True. But it doesn't mean that not knowing how imprecise you are is acceptable. Good design takes the uncertainty of the measurements (inputs) the acceptable uncertainty of the controls (outputs) and calculates the required precision of the system between the two. If your implementation is within limits of this required precision, you're good, if not, you're not. What I'm saying is answering this question is hard(er) to for a non-regularly sampled system than otherwise.

What you're saying is: I've done it once, so it can be done. What I'm saying: just because you've done it once it doesn't mean it always can be done. I would love to see proof that I'm wrong but so far you've failed to provide that.
Regards, Andras Tantos
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Andras Tantos wrote:

Why would it need to be proved beyond the obvious? I'm not sure why you insist that regular rigid timing is required. Just because people have been using a fixed period in order to eliminate the change in time calculation doesn't mean that it has any inherent accuracy.
Many sampling algorithms use pseudo-random sampling periods in order to detect trends that may be missed by fixed frequeny sampling. Fixed sampling rates does not impart any additional accuracy i'm aware of.

You're not serious are you? There is so much absurd about this statement in the context of a robot. This is a thread in and of itself.

This is a silly argument, if the system just sitting has a 1.0% utilization, and a 2.0% utilization when running motor control, I think we can saftly say it is trivial.

Actually, I was talking aout te theory as well.

Which theory? Standard PID? It was oriinally built with analog components.

ok
You are building on the assumption that one *has* regular samples. If you take that away, then you need to think about the problem differently. Don't tink about the most efficient algorithm, this may be trading a bit of efficiency for an easier deployment.

A fixed sampling period makes the assumption the each sample is linear change in state. Over time you plot the curves. In a system with a variable sampling period you interpolate what would be the points based the same assumption that the change in state is linear.
As you said, my system proably has to sample more often than a fixed sampling rate system, thus, on average, my accuracy will be better.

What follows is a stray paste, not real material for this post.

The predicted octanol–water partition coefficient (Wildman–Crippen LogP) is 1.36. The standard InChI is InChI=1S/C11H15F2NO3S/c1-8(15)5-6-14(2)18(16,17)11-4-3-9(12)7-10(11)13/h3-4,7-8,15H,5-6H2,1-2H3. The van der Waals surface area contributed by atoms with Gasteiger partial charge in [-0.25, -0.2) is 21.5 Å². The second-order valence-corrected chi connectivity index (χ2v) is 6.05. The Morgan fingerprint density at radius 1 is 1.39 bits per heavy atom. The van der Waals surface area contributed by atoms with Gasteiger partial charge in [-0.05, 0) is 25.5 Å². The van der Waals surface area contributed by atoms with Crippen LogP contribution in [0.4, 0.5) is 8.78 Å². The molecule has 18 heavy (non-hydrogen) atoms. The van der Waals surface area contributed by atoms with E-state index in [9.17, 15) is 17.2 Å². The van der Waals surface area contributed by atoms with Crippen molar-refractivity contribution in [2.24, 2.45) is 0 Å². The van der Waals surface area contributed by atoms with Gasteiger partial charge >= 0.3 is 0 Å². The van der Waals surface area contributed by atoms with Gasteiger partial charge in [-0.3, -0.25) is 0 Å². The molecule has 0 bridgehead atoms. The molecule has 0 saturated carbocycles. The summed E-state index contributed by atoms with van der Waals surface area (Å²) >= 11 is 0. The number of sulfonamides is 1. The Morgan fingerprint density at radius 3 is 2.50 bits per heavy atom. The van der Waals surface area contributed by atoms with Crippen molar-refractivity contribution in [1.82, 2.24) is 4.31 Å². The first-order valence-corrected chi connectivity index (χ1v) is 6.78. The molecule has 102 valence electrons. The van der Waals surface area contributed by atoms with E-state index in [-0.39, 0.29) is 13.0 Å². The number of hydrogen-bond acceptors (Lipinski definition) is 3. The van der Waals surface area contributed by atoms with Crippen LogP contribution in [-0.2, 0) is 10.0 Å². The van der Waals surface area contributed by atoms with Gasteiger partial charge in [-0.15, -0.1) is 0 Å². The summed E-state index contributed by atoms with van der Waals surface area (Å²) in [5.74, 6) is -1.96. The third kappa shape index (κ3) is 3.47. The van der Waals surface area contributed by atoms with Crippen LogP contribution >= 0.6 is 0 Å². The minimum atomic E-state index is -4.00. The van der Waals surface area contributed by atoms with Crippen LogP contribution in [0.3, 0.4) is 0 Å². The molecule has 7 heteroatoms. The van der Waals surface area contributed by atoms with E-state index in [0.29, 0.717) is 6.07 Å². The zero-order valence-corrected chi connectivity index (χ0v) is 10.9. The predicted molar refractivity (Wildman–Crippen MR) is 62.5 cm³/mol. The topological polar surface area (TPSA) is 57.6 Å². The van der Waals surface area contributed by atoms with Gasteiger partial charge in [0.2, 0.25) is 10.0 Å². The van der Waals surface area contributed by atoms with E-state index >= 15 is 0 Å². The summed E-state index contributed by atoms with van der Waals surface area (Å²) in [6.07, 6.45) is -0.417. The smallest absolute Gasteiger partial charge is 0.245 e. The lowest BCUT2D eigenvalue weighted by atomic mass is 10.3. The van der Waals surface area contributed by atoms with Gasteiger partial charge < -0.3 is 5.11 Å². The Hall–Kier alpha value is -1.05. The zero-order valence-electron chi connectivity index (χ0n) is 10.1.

sample/time, the same representation you use, except that your time is implied in the samples by virtue of a fixed sample rate. Mine is explicit and no less accurate.

You were trying to simulate a fixed sample rate system with variable samples, why bother? Just se he ariable sample rate.

It is basically incorporting th change in time along with the change in state, no more, no less.

You can only know the precision inherent in a system.

Exactly, "the required precision" translates to the "possible precision." Trying to design beyond the possible precision is impossible.

How so?

I see it a different way, there is nothing inherently nessisary requiring a fixed sample rate. I could build a PID circuit out of a few opamps and a handfull of passive components, with no sample rate. The importance is change in state vs change in time.
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Rich Walker wrote:

With some caveats....perhaps

We've had this conversation before there is no longer anything like being "swapped out." In the old days when memory management was not so fined grained, whole processes were "swapped out." These days were are talking about advanced page swapping mechanisms that can virtualize in very small chunks. 4K and 4M.
There are *many* mechnisms to keep yourself from having your data paged.
Your preriodic process would likely be high on the MRU list and only consist of a few pages. Thus making LRU selection unlikely.
Lastly, buy more RAM or make vital pages non-swappable, run in a high priority.

Yup, hardware devices do lock up, but "good" operating systems can carry on just fine while that reader process is blocked. If you have a situation where many processes are blocked, say because a common disk is hosed and not responding, then those processes waiting for the disk will probably die. That is a catistrophic failure, and probably acceptable to failsafe the system and shut down.

Just be a very high priority task.

The plug to a life support system can be pulled by an idiot as well. So?

Yup, but as long as T is within some variation, ad there is a deadman switch, the ting is safe.
Also, don't discount that this system is not running on someone's desk. You are right to assume the few processes will run on the system, that hardware with good drivers will be selected, etc.
This may be a PC based system running Linux, it may be built sing general purpose components, but it is ardly a general purpose application.

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Well, I did because so far noone (including you) have shown me a proof that such a generalization is valid. But I did my homework, looked around, and I have to admit, there *is* at least one theory that handles irregularly sampled discrete time systems. One relatively concise desciption is here:
http://www.aenf.wau.nl/mrs/staff/willigenburg/KalBer59.pdf